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Chilocco - Today and Yesterday
Actress Kateri Walker Tries to Save Old Native American Boarding School


These are the words I've been saying about Chilocco, but no one seems to hear me.  I guess I'm not a beautiful, young starlett.
Donna


Kateri Walker with documentary-maker Randy Vasquez who is filming “The Thick Dark Fog: Healing From the American Indian Boarding Schools.”                   Record-Eagle/Jan-Michael Stump


Loraine Anderson - Traverse City Record-Eagle
Sep 21, 2007


Actress Kateri Walker trying to save old Native American boarding school


HARBOR SPRINGS, Mich. —

A former student of a shuttered Indian boarding school has launched an 11th-hour effort to save it from the wrecking ball.

Kateri Walker asked Catholic officials for a one-year delay in demolition of the building that for decades housed the Holy Childhood of Jesus Christ school in Harbor Springs.

Walker didn’t know about the plan to raze the school until she returned home to Michigan this summer and attended a closing ceremony there. She came to Michigan with documentary maker Randy Vasquez to help film footage for “The Thick Dark Fog: Healing from American Indian Boarding Schools,” scheduled for completion next summer. The boarding school closing ceremony is part of that footage.

A one-year reprieve would give her time to raise money and put together an organization to save and restore the structure that once housed the largest Indian mission school in the United States. Demolition is scheduled to begin in early September.

Bea Law, legislative leader for the Little Traverse Band of Odawa Indians, and former tribal Chairman Gerald Chingwa accompanied Walker to a recent two-hour meeting with Catholic officials. She also had resolutions of support from the Little Traverse Band and the Grand Traverse Band of Ottawa and Chippewa Indians.

Walker has yet to persuade Catholic officials to delay demolition. Bishop Patrick Cooney at the Diocese of Gaylord is out of town until next week. Diocese spokeswoman Candace Neff said the demolition is still on schedule.

“However, conversations are ongoing as (to) how our mutual goal for continued healing and reconciliation might be realized,” Neff said.

Holy Childhood is one of the last self-contained Indian boarding schools in the nation, said Walker, a member of the Saginaw Chippewa Tribe based in Mount Pleasant.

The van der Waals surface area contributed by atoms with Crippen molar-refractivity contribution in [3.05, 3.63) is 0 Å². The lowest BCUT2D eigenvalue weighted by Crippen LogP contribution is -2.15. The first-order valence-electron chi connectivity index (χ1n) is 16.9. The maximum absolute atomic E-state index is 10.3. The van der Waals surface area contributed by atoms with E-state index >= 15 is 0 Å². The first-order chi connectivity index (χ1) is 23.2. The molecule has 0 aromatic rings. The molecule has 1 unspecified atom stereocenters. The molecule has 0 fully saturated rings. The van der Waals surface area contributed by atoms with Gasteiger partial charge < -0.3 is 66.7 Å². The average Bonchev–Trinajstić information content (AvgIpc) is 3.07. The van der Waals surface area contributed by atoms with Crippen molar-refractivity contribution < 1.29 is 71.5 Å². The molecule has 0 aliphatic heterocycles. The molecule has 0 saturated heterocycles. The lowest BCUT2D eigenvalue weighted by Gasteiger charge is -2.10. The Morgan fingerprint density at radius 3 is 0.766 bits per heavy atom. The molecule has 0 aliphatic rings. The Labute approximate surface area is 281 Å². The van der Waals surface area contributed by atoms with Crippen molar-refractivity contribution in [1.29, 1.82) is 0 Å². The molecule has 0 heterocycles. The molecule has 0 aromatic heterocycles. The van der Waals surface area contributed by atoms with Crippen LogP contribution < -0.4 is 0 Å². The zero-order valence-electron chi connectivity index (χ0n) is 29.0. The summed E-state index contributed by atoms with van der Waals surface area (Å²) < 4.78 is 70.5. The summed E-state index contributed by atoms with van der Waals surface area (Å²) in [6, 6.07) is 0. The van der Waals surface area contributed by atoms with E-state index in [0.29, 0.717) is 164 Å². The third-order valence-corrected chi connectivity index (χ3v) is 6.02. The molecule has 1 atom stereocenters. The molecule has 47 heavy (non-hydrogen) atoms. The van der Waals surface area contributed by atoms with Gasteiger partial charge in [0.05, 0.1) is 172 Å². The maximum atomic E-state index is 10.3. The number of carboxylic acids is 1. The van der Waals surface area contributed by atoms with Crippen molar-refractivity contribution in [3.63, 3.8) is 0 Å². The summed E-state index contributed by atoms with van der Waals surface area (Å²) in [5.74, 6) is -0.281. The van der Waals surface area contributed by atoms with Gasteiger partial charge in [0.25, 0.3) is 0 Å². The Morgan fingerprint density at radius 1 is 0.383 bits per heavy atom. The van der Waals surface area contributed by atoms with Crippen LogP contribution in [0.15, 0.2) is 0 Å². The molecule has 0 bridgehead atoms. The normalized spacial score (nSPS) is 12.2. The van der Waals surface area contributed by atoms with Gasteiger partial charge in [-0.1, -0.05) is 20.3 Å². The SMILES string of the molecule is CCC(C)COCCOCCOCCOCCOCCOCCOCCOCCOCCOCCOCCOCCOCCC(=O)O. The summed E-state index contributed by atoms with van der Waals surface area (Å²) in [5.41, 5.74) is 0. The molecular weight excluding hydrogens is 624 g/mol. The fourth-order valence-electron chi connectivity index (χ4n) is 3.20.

The original Holy Childhood of Jesus School opened in 1829 with 25 boarders and 13 day students. It was expanded in 1885 into a three-story frame building.

A brick structure was built in 1913, with an addition in 1928, serving first- through eighth-grades. By the time the boarding school closed in 1983, nearly 3,600 children had stayed there and even more were enrolled as day students.

Walker hopes to raise funds from a variety of Native American, federal and private sources to turn the old school into a healing, cultural and public education center for “all Americans,” she said.

She also envisions it as a national monument to remind current and future generations of the treatment of American Indians during the period of European settlement from about 1880 and continuing into the 20th century.

Many historians and American Indians believe federal assimilation policies put in place then destroyed Indian family structures and have affected generations. The boarding schools and federal laws that prohibited Native Americans from practicing their spiritual traditions were major tools of assimilation. The policy allowed the federal government to forcibly take Indian children from their families and strip them of native language, culture and traditions.

Walker, 44, attended Holy Childhood for six years, as did her father before her and five of her siblings. Both her “monsters” and her memories are in that building, she said.

That’s why she was moved to tears at the closing ceremony when, she said, Cooney apologized publicly to Native Americans hurt by their boarding school experience and asked for their forgiveness. She felt validated, she said, and the question blossomed in her mind: “Why does the school have to be removed?”

“How wonderful it would be to turn that around and transform it into a place of beauty and healing,” she said.

Walker also envisions a native foods restaurant, distribution of mass-media public information films and other materials, as well as counseling and other healing programs.

Neff said in a written response to Record-Eagle questions that the decision to demolish the three-story building is the result of a three-year visioning process with parishioners, community leaders and organizations and Native Americans. A structural study determined the building had too many architectural and mechanical problems for a cost-effective renovation. Plans call for a new building to serve the parish and community — including a parish hall, faith formation rooms and meeting rooms, along with a memorial to the site’s history.

“We share the sorrow of those who struggle with difficult memories and pray that they find healing,” Neff said. “We also rejoice with those who have wonderful memories of the school, the education they received and those in the community who have been served over the years by having a place to gather.”

Walker organized a powwow and sunrise ceremony in a park across from the church and school on Sunday. It turned out to be the same day as a church picnic, and resulted in talks between her, other Native Americans and church officials and members.

This week she’s scheduled to meet with the Catholic parish’s Indian elders.

“When I was a little girl, I wanted to be a role model,” Walker said. “I used to fight stereotypes. Now I realize we just need to stand up and re-identify ourselves.”

Loraine Anderson writes for Traverse City (Mich.) Record-Eagle.


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